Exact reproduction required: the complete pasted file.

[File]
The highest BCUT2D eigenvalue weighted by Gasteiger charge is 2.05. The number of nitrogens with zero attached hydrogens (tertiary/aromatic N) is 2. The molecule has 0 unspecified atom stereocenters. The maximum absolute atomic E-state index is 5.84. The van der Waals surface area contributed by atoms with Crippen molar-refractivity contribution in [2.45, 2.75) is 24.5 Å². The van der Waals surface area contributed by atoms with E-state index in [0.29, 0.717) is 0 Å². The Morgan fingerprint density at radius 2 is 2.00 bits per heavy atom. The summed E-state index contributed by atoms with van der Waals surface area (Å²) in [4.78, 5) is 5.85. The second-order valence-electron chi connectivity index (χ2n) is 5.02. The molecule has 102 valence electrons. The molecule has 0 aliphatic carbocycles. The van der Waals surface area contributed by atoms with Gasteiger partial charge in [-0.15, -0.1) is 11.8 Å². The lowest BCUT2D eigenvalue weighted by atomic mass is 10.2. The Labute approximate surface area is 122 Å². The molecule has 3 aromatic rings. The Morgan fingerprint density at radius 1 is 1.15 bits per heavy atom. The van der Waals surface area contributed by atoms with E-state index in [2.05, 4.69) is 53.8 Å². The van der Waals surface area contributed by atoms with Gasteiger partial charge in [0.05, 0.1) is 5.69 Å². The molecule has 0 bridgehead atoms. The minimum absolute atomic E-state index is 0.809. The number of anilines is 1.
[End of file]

The highest BCUT2D eigenvalue weighted by Gasteiger charge is 2.05. The number of nitrogens with zero attached hydrogens (tertiary/aromatic N) is 2. The molecule has 0 unspecified atom stereocenters. The maximum absolute atomic E-state index is 5.84. The van der Waals surface area contributed by atoms with Crippen molar-refractivity contribution in [2.45, 2.75) is 24.5 Å². The van der Waals surface area contributed by atoms with E-state index in [0.29, 0.717) is 0 Å². The Morgan fingerprint density at radius 2 is 2.00 bits per heavy atom. The summed E-state index contributed by atoms with van der Waals surface area (Å²) in [4.78, 5) is 5.85. The second-order valence-electron chi connectivity index (χ2n) is 5.02. The molecule has 102 valence electrons. The molecule has 0 aliphatic carbocycles. The van der Waals surface area contributed by atoms with Gasteiger partial charge in [-0.15, -0.1) is 11.8 Å². The lowest BCUT2D eigenvalue weighted by atomic mass is 10.2. The Labute approximate surface area is 122 Å². The molecule has 3 aromatic rings. The Morgan fingerprint density at radius 1 is 1.15 bits per heavy atom. The van der Waals surface area contributed by atoms with E-state index in [2.05, 4.69) is 53.8 Å². The van der Waals surface area contributed by atoms with Gasteiger partial charge in [0.05, 0.1) is 5.69 Å². The molecule has 0 bridgehead atoms. The minimum absolute atomic E-state index is 0.809. The number of anilines is 1.